Police at all levels of government have an even greater incentive than informants to seize assets – they get a large cut of the cash or they keep the cars and other property they grab.
Under a 1984 federal law, state and local law enforcement agencies that work with the U.S. agents (i.e. FBI, Customs) on seizures get to keep up to 80% of the proceeds. Last year, under this “equitable-sharing” program, the federal government paid out more than $500 million, up about 75% from a decade ago.[adcode]
Property Forfeiture is a Threat to Innocent Americans
Forfeiture’s unique police power depends on musty legal theories spawned by the petty tyranny of English monarchs. These ancient laws were refashioned by Congress to strip property from blameless Americans under the guise of fighting the “drug war.”
Constitutional “due process” guaranteed in other areas of U.S. criminal law is virtually unknown in asset forfeiture cases.
Procedure is stacked against an innocent owner and in favor of government. The basic presumption of “innocent until proven guilty” is turned on its head. The burden is on the owner who, in order to reclaim the property must prove a negative, showing it was not used in a criminal act.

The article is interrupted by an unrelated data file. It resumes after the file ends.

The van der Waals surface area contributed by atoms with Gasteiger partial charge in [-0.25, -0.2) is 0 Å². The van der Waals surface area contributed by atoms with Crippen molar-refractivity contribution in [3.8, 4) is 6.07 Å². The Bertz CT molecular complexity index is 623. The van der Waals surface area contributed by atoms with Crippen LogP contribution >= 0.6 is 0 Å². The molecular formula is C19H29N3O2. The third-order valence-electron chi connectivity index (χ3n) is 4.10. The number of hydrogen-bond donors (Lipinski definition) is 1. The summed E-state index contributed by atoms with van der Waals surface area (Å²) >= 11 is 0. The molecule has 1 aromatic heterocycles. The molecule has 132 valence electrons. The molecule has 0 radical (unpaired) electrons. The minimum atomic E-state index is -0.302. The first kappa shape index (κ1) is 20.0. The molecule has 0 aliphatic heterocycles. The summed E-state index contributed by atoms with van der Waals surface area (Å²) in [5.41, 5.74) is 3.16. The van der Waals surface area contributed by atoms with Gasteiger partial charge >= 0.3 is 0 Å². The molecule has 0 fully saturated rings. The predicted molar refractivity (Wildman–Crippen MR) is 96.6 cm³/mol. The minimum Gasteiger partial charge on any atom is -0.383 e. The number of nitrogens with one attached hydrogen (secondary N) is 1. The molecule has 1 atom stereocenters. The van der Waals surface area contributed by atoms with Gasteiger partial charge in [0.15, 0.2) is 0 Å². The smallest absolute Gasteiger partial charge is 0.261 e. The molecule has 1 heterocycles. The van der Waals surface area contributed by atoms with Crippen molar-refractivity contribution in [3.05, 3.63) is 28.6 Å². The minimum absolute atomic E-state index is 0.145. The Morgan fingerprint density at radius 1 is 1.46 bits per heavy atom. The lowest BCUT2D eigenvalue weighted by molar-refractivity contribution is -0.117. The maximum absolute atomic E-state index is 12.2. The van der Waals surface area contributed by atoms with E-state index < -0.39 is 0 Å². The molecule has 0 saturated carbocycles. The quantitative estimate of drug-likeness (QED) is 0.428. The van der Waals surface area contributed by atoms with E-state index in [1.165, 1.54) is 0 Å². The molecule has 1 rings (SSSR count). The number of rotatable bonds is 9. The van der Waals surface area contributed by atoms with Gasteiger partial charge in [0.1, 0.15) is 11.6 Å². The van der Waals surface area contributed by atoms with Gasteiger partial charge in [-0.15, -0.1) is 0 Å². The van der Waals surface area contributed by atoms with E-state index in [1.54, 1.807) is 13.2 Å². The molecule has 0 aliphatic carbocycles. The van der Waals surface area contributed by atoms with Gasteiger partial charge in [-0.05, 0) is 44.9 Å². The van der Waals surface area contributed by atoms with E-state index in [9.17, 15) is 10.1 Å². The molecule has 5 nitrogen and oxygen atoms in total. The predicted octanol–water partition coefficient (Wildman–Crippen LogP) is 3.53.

Under threat of great financial loss, forfeiture law forces property owners to act as police agents and incriminate others. Innocent owners are defenseless unless they prove not only that the alleged illegal activity occurred without their knowledge or consent – but also they did all they reasonably could be expected to do to prevent the proscribed use of the property.
Consider what this means… Owners who lease apartments, cars or boats risk losing valuable property because of renters’ uncontrollable illegal conduct.
In unrelated Minnesota and Connecticut police actions, family homes were seized because a child or grandchild was found to have pot stashed in their room.
The home of an elderly widow in Montgomery, Alabama was confiscated even though she repeatedly reported to local police drug sales in and near her house by her own adult children.
Similarly, the government has been able to claim successfully that one illicit dollar deposited in a bank account along with a million other “clean” dollars taints all the money, subjecting it to forfeiture.
The 2000 Civil Asset Forfeiture Reform Act, or CAFRA, adopted protections for individuals and increased the government’s burden of proof. But CAFRA also extended forfeiture powers to additional crimes.